Sid Bharath
June 30, 2021

How Automation Is Helping, Not Hurting, Marketers

This is a guest post by Micah Lasovsky, Head of Growth at Chisel, a product management tool rooted in agile methodology.

Since the dawn of the Industrial Revolution, one of the most popular plots is that automation will one day surpass human capabilities. It’s man versus machine. Which side do you err on?


What this story doesn’t get is that it’s not mutually exclusive to be in favor of both. Automation can help us do a better job, not take over the job we’re doing. 


This exact logic applies to marketing. 


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Before the Web existed, marketers only had physical means to interact with their clients, but since the internet age, that reach has expanded dramatically. Being a marketer early allowed you to focus on specific channels to reach a relatively captive audience.


Fast forward to today’s time, we have more options than ever for reaching out to prospective clients. We have LinkedIn and other social media for anything from direct messages to paid advertisements. We have email for staying in front of your potential customers. And above all else, we have content and SEO to generate inbound traffic. 


While marketers have more access to potential customers than ever before, the fact that there are so many ways to reach them makes their job more difficult. It takes time and energy to create marketing campaigns, which is why automated tools exist to help marketers lessen the burden of constant creative output. 


Automation has been hesitant to come to marketing until recently. All of the automation, up until now, has been about being able to seamlessly manage your social campaigns including ads, creating content, and curating copy for other potential avenues across the marketing space.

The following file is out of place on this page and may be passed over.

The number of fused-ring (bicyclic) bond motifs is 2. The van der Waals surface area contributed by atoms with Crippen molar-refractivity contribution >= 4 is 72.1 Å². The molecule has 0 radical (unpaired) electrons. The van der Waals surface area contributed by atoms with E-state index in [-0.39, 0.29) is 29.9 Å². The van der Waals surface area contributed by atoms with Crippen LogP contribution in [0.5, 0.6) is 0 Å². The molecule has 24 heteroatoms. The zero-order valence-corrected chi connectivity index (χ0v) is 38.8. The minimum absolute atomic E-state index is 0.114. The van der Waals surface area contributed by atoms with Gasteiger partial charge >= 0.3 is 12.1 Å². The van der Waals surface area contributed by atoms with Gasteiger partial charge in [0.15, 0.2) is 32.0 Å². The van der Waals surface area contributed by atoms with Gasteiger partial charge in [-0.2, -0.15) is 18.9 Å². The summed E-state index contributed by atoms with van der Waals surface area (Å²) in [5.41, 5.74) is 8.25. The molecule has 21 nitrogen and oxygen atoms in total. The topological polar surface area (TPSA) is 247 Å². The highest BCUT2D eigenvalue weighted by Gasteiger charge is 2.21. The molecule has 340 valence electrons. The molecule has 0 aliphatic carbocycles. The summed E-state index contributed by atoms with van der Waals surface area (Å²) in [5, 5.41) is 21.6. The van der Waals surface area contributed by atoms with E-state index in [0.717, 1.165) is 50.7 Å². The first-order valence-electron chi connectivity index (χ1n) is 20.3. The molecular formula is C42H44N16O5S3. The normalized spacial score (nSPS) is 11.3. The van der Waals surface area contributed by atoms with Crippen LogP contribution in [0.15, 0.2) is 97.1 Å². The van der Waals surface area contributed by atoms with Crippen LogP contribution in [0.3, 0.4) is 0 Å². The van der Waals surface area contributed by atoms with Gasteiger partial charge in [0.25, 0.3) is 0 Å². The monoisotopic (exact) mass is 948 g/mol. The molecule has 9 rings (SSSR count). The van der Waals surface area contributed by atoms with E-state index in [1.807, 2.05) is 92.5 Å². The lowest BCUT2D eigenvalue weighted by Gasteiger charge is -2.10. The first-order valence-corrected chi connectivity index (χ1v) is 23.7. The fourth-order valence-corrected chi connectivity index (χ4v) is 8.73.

Now what we are seeing is the grunt work, like creating copy for social and blog posts, is now, rather rapidly, being able to be done by AI


Marketing, like anything else, isn’t an exact science, but you can get a system down pat that actively increases your organic reach. The hardest part is the consistent content creation, which can now be done for you.


We see this in other domains of the economy, such as the product field. Processes for product managers have become so complex that more tools exist to manage processes that previous tools created. 


Have a kanban board? Great. Now use technology to make it easier to vote for items on that kanban board. And let the team use the product roadmap as the singular source of truth. The days of being able to create and ship a product solely using a whiteboard, when your whole team is remote, appear to be long gone.


The trend will only continue: It’s going to be more complex to be a product manager and a marketer (and pretty much any tech professional) as long as technology improves and people continue to push to work remotely. 


As long as there’s a competitor doing inbound marketing on all fronts, your marketing team will need to deploy tools that will keep up with the competition. As long as there’s a business working on a competing product, you’re going to do the same by deploying the best product roadmap tools in the market. 


You need tools powered by automation, or you’ll be left behind. 


It’s not that automation will take over jobs from humans as much as it will help simplify the increasingly complex realities of them. Our jobs as marketers, product managers, and so on are going to require embracing the evolving tools and to grow with them. 


Instead of being scared of automation, we should embrace it.